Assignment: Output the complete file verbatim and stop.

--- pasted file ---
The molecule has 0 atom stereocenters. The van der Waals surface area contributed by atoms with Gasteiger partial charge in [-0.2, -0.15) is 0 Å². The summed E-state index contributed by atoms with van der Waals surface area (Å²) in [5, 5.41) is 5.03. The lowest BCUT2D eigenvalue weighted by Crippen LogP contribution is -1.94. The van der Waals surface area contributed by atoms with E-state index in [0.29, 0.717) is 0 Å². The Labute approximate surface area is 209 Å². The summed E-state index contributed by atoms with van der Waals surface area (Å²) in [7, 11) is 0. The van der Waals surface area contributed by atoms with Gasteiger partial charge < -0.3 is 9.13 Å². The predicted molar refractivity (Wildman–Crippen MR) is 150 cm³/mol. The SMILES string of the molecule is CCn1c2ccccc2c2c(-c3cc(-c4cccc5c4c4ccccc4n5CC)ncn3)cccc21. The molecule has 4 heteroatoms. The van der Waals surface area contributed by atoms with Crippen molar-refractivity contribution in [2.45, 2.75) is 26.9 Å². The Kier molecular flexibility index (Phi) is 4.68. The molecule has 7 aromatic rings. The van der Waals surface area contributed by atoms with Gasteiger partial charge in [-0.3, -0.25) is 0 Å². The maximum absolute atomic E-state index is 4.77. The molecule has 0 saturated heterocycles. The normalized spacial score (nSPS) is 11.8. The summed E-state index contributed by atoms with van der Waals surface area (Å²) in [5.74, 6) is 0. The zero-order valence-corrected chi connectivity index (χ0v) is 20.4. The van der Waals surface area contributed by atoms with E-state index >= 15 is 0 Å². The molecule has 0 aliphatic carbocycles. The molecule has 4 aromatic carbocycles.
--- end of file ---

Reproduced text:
The molecule has 0 atom stereocenters. The van der Waals surface area contributed by atoms with Gasteiger partial charge in [-0.2, -0.15) is 0 Å². The summed E-state index contributed by atoms with van der Waals surface area (Å²) in [5, 5.41) is 5.03. The lowest BCUT2D eigenvalue weighted by Crippen LogP contribution is -1.94. The van der Waals surface area contributed by atoms with E-state index in [0.29, 0.717) is 0 Å². The Labute approximate surface area is 209 Å². The summed E-state index contributed by atoms with van der Waals surface area (Å²) in [7, 11) is 0. The van der Waals surface area contributed by atoms with Gasteiger partial charge < -0.3 is 9.13 Å². The predicted molar refractivity (Wildman–Crippen MR) is 150 cm³/mol. The SMILES string of the molecule is CCn1c2ccccc2c2c(-c3cc(-c4cccc5c4c4ccccc4n5CC)ncn3)cccc21. The molecule has 4 heteroatoms. The van der Waals surface area contributed by atoms with Crippen molar-refractivity contribution in [2.45, 2.75) is 26.9 Å². The Kier molecular flexibility index (Phi) is 4.68. The molecule has 7 aromatic rings. The van der Waals surface area contributed by atoms with Gasteiger partial charge in [-0.3, -0.25) is 0 Å². The maximum absolute atomic E-state index is 4.77. The molecule has 0 saturated heterocycles. The normalized spacial score (nSPS) is 11.8. The summed E-state index contributed by atoms with van der Waals surface area (Å²) in [5.74, 6) is 0. The zero-order valence-corrected chi connectivity index (χ0v) is 20.4. The van der Waals surface area contributed by atoms with E-state index >= 15 is 0 Å². The molecule has 0 aliphatic carbocycles. The molecule has 4 aromatic carbocycles.